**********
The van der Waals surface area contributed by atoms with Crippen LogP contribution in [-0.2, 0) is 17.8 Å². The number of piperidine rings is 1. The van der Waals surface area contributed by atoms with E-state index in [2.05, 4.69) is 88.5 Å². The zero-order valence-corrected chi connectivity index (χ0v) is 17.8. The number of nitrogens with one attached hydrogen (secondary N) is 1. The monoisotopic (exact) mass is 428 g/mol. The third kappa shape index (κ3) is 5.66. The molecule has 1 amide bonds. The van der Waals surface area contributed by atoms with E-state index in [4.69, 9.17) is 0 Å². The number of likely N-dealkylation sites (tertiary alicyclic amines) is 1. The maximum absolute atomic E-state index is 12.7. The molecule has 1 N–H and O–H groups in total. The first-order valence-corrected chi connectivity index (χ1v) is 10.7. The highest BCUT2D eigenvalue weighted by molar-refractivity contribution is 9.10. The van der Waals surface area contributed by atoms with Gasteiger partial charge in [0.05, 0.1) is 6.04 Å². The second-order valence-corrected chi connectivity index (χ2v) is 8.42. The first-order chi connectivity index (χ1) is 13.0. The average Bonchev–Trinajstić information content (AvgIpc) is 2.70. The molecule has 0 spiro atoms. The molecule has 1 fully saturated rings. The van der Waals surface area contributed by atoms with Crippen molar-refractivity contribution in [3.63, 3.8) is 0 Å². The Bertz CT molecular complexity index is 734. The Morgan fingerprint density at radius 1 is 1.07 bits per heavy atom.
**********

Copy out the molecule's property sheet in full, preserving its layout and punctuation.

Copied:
The van der Waals surface area contributed by atoms with Crippen LogP contribution in [-0.2, 0) is 17.8 Å². The number of piperidine rings is 1. The van der Waals surface area contributed by atoms with E-state index in [2.05, 4.69) is 88.5 Å². The zero-order valence-corrected chi connectivity index (χ0v) is 17.8. The number of nitrogens with one attached hydrogen (secondary N) is 1. The monoisotopic (exact) mass is 428 g/mol. The third kappa shape index (κ3) is 5.66. The molecule has 1 amide bonds. The van der Waals surface area contributed by atoms with E-state index in [4.69, 9.17) is 0 Å². The number of likely N-dealkylation sites (tertiary alicyclic amines) is 1. The maximum absolute atomic E-state index is 12.7. The molecule has 1 N–H and O–H groups in total. The first-order valence-corrected chi connectivity index (χ1v) is 10.7. The highest BCUT2D eigenvalue weighted by molar-refractivity contribution is 9.10. The van der Waals surface area contributed by atoms with Gasteiger partial charge in [0.05, 0.1) is 6.04 Å². The second-order valence-corrected chi connectivity index (χ2v) is 8.42. The first-order chi connectivity index (χ1) is 13.0. The average Bonchev–Trinajstić information content (AvgIpc) is 2.70. The molecule has 0 spiro atoms. The molecule has 1 fully saturated rings. The van der Waals surface area contributed by atoms with Crippen molar-refractivity contribution in [3.63, 3.8) is 0 Å². The Bertz CT molecular complexity index is 734. The Morgan fingerprint density at radius 1 is 1.07 bits per heavy atom.